Aha, thank you @hp1! I take it the two trim pots in question are the ones indicated with the red arrows in this photo?

    [​IMG]

    Those are the only two I didn't touch during my service of the 135s -- I used the others to set the voltage on the rails and the quiescent current.

    A dummy load sounds beyond my current capacities -- but setting the pots to the centre of their range seems doable as long as it's safe...
     
  12. hp1

    hp1 pfm Member

    The two halves of the over amperage sensing circuit are linked together so that if one rail trips the other does the same. from your description of the problem it sounds like one of the rails is under set so the whole thing switches off in a predictable manner, as I see you have them marked I would go through the 4 possible directions one at a time to find which pot needs tweaking and in which direction. only move them a few degrees at a time.
     
  13. Gervais Cote

    Gervais Cote Predator

    By looking at your pictures, the thermal paste seems to be still okay as it’s not brownish and there seems to be enough of it.
    Heat is definitely not a problem here according to your readings.
    As for the adjustments to be performed, I don’t have a good enough knowledge about it but many PFM members do so let’s wait for their comments.
     
  14. hifiaf

    hifiaf pfm Member

    The photos above are of the "good" amp -- the problematic one has the other type of trim pot, which is harder to mark. This photo (showing all the stuff I replaced during my recap) shows the actual boards and the initial position of the two over-amperage trim pots:

    [​IMG]

    Neil McBride's page says the following about the trim pots:

    Speaking of thermal paste -- it does look in bad in one spot, under the transistors linked to the fan board. Not sure if that might be relevant:

    [​IMG]

    If the over-amperage trim pots are set correctly -- what causes over-amperage? It wouldn't be playing too loud in my case. A faulty component somewhere in the reg board?
     
  15. colasblue

    colasblue pfm Member

    If the amp is tripping off but still clearly on (ie lights on) then its definitely the regulator tripping. The thermal trip turns all the lights off too and it comes back on on when it's ready.

    If its voltages are set correctly and the current trip isn't set ridiculously low then a thing to consider is that it might actually be doing its job properly!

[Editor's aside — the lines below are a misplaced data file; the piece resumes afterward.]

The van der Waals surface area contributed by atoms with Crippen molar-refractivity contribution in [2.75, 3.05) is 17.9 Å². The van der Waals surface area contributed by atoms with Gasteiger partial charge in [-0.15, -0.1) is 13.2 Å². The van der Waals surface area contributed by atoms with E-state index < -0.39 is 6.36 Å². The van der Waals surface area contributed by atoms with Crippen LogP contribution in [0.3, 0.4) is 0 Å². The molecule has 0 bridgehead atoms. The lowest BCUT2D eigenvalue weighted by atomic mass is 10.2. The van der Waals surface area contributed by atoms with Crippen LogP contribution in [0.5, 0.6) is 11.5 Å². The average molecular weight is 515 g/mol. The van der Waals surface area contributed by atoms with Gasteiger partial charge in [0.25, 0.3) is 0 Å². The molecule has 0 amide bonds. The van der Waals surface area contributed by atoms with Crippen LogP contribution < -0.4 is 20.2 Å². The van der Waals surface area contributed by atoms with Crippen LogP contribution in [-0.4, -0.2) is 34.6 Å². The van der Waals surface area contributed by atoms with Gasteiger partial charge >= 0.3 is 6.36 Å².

So check that you don't have an intermittent short in your speaker cable or crossover and also check that you haven't accidentally switched signal and ground on the amp's input which can also cause this sort of issue.

    It should be more or less completely impossible to trigger this sort of trip in correctly set up normal usage. Playing a bit loud certainly shouldn't do it.

    The thing that worries me in your description of the fault is that you say you can still hear the hiss when the amp is "off" in which case it isn't actually off at all, it's just lost input signal (but not ground) - which the amp is incapable of doing on its own. So perhaps the real problem is upstream of the power amp somewhere.
     
  16. Gervais Cote

    Gervais Cote Predator

    I would also verify the input connectors inside the 135. They are usually robust but on some other Naim amps some DIN connectors are used and the soldering sometimes breaks.

    I am a bit late with it but here an interesting link :

    https://pinkfishmedia.net/forum/threads/nap-135.65478/
     
  17. hifiaf

    hifiaf pfm Member

    Thanks for the suggestions, @colasblue -- this is extremely helpful!

    Well, annoyingly, the lamp on that power switch has died (and it was brand new and only lasted about a week -- another possible symptom of the problem?), so it's hard for me to know. But I do indeed hear the idle hiss after it trips... And then when I turn the power switch "off" the music comes right back on until the reservoir caps drain, which seems weird.

    Voltages are definitely correct (thanks to your guide!). I did turn the current trip up just a little bit (one side was indeed very low) and I've now been listening uninterrupted for the last hour (previously, the time was a very predictable 25 minutes... so strange!), so perhaps it was just the current trip setting. But...

    I've tried switching my speaker cable and speakers and the problem follows the amp, not the speaker cable or speaker -- so I don't think it's the cable or crossover. But it could very well be the input. I installed new XLRs when I did the recap. I'm quite sure I've got signal and ground in the right order but will double check. Also probably worth checking all my solder connections, too...
     
  18. sq225917

    sq225917 Bit of this, bit of that

    Were the xlr pins labelled from the inside or outside? Remember, when you solder from the inside everything is flipped 180. ( which is why I built your paradise psu loom, as people often balls this up).
     
  19. hifiaf

    hifiaf pfm Member

    So handy that I take pics of everything! I seem to have got all this right. (Note that I disconnected one of the two XLRs to make one 135 a dedicated left-channel amp and the other a dedicated right-channel amp.) Also note that my XLRs are metal bodied and that I needed to file off the AES notches to get them to fit into the enclosure. Perhaps that could mess things up...?

    Before:
    [​IMG]

    After:
    [​IMG]
     
  20. hifiaf

    hifiaf pfm Member

    Well, it held out longer, bit still tripped (after about an hour and a half of continuous, loud playing). I just swapped the lamp in from the other lamp, so we'll be able to see if the light goes out next time it trips...